|Thermal signatures and gas hydrates in the seeps of the sea of Okhotsk; results from KOMEX 2002 Cruise|
Poort, J.; Matveeva, T.; Soloviev, V.; Biebow, N. (2003). Thermal signatures and gas hydrates in the seeps of the sea of Okhotsk; results from KOMEX 2002 Cruise. Geophys. Res. Abstr. 5(11531)
In: Geophysical Research Abstracts. Copernicus: Katlenburg-Lindau. ISSN 1029-7006, more
|Authors|| || Top |
- Poort, J., more
- Matveeva, T.
- Soloviev, V.
- Biebow, N., more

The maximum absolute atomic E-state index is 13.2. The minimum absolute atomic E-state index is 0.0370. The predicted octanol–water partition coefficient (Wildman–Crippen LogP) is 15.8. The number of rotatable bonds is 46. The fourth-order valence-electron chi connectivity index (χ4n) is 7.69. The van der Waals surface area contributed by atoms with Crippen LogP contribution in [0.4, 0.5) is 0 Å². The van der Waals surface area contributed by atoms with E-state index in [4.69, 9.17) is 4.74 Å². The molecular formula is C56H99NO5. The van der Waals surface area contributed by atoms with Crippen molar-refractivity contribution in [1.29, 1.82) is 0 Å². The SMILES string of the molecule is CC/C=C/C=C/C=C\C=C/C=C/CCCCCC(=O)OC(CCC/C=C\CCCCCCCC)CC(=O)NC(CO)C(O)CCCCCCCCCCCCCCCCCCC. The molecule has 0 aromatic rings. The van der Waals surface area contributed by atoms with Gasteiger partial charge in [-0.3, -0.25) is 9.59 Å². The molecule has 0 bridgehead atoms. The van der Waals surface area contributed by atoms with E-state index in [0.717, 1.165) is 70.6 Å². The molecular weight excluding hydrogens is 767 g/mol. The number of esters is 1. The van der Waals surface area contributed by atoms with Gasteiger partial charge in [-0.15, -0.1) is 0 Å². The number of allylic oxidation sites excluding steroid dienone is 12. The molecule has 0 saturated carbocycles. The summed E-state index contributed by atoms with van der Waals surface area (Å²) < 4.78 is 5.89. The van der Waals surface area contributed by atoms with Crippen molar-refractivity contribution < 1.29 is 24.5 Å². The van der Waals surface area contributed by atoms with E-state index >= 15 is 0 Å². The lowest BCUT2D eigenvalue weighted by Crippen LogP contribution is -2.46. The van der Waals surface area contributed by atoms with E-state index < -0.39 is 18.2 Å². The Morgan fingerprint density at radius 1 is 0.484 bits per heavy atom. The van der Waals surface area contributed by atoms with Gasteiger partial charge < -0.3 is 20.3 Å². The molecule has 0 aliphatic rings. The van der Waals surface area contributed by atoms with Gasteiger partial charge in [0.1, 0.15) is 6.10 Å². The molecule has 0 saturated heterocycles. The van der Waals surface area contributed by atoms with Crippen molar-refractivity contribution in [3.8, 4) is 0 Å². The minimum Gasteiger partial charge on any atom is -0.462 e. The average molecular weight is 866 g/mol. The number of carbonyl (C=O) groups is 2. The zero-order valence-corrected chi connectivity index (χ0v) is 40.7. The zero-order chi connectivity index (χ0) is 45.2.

Hydrate accumulations at the seafloor appear to be restricted to areas of focused fluid discharge. These fluid discharge features are generally associated with significant near-surface thermal anomalies. The thermal signatures can learn us about the process of fluid migrations, but may also reveal characteristics of potential hydrate accumulations.We present new thermal data from the seeps in the Sea of Okhotsk obtained in 2002 during the Lavrentev29 cruise of the Russian-German KOMEX project. Core temperature measurements and thermal conductivity determinations were performed on seven 4-6m long sediment cores. Measurements were done immediately up on core arrival on deck in order to have a fair estimation of in situ sediment temperatures and heat flow. In the gas vents on the Sakhalin slope where gas hydrates were visually observed at a subbottom depth of 4 m, non-elevated temperatures and very low to negative heat flow values (-13 to 36 mW/m2) were recorded in the upper 4-5m of the sediment column. In the seepage area of the Derugin basin, on the other hand, all sampled sites are characterized by concave upward curved temperature profiles and high overall heat flow values (100-243 mW/m2). In one sediment core both thermal and water/gas content showed strong signatures of dissociated gas hydrates during core recovery, suggesting that gas hydrates are also present in this area. The near-vertical temperature profiles in the seeps on the Sakhalin slope suggest that not much heat is transport upward by fluids and probably more pure gas venting is taking place. The lenticular-bedded structure of the observed hydrates supports this scenario. The low temperature may also be a result of the dissociation of gas hydrates, which previously were observed at the same site but at shallower subbottom depths. In the Derugin seeps the concave temperature profiles suggest relatively strong upward fluid flow (20-60 cm/yr). More massive type hydrates might be formed here by precipitation where infiltrating fluids are sufficiently saturated by gas. These observations will be compared to other seep areas such as Lake Baikal.